I found this article via Reddit. It’s a couple years old, but I think it’s pretty relevant considering both the fact that Ramadan started a couple of weeks ago and … well … it’s pretty damned important.
Pregnant Muslim women who fast during Ramadan are likely to have smaller babies who will be more prone to learning disabilities in adulthood, according to new research. […] The trend was clearest if the fasting was done early in the women’s pregnancy, and during the summer months, when long hours of daylight called for them to go longer without food.
For a lot of people this just reinforces the obvious when considering tradition of either a religious or cultural sort: they should give way to reality as necessary. I understand the importance of keeping some traditions alive, if only to serve as a reminder of where you came from, the history of your people, or as a way to keep in mind the struggles of those who are forced to go without.
But when one of these requires that you not eat at all during the day for an entire month … and you happen to be pregnant, you might want to consider that some things are more important than tradition and just go eat whenever you’re hungry. Especially when you consider the consequences to the child you’re going to bring into the world – in this case, a 20% higher adult disability rate.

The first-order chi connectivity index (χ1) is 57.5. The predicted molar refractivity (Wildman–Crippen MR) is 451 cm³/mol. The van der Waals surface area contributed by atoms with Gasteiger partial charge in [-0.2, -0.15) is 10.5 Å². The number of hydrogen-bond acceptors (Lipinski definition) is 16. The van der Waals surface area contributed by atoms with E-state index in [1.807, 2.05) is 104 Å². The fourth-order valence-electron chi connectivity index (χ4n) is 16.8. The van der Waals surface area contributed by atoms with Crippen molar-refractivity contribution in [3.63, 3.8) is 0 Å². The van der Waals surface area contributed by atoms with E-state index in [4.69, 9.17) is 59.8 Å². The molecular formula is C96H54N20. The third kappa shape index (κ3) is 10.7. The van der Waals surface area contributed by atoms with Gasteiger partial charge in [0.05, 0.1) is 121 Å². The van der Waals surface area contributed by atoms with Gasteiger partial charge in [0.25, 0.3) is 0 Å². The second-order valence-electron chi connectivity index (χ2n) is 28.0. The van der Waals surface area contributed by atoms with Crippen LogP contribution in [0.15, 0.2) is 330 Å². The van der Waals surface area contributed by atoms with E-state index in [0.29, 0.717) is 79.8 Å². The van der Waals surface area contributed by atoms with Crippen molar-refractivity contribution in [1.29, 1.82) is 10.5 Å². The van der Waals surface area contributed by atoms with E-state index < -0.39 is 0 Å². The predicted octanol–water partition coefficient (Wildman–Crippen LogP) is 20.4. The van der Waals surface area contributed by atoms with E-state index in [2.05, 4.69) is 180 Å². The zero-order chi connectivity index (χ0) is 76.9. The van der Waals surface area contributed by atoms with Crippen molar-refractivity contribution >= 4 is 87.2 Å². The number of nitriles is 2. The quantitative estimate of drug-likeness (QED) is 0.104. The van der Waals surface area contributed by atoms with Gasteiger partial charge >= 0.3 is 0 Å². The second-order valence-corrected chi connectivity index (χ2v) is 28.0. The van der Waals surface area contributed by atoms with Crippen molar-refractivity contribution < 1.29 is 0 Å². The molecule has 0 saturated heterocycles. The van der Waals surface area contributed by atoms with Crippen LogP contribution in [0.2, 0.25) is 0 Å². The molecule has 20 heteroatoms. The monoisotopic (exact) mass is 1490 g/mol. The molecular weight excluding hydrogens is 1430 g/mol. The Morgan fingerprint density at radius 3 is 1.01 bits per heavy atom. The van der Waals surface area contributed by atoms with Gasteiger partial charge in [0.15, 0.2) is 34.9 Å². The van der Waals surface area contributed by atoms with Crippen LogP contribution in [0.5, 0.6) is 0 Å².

Although pregnant women may request an exemption from fasting, they are expected to “make up” the fasting days missed during pregnancy after their baby is born.
… because nothing fortifies breast milk like not eating all day. Though I have it on good authority that for all intents and purposes you don’t eat after you give birth anyway. Nor do you shower, sleep, or use the can for longer than 20 seconds at a time. So, who knows? There might not be that much of a difference.
To be fair, it’s not like this everywhere. Obviously, here in America, it’s up to the individual. We know a Muslim couple, and the wife didn’t fast while she was pregnant or when she was getting her PhD. “How can you study properly or nourish your unborn child when you’re not eating?” she’d say. Good point. Additionally, some imams in the Muslim community in Great Britain maintain that if fasting does harm to either the mother or the child, then it shouldn’t be done at all … especially during the summer months.
Still, in many other parts of the world, social and family pressure might be enough to drive them to do it anyway regardless of the consequences. In those cases, it may be less about doing what’s right and more about doing what you’re told.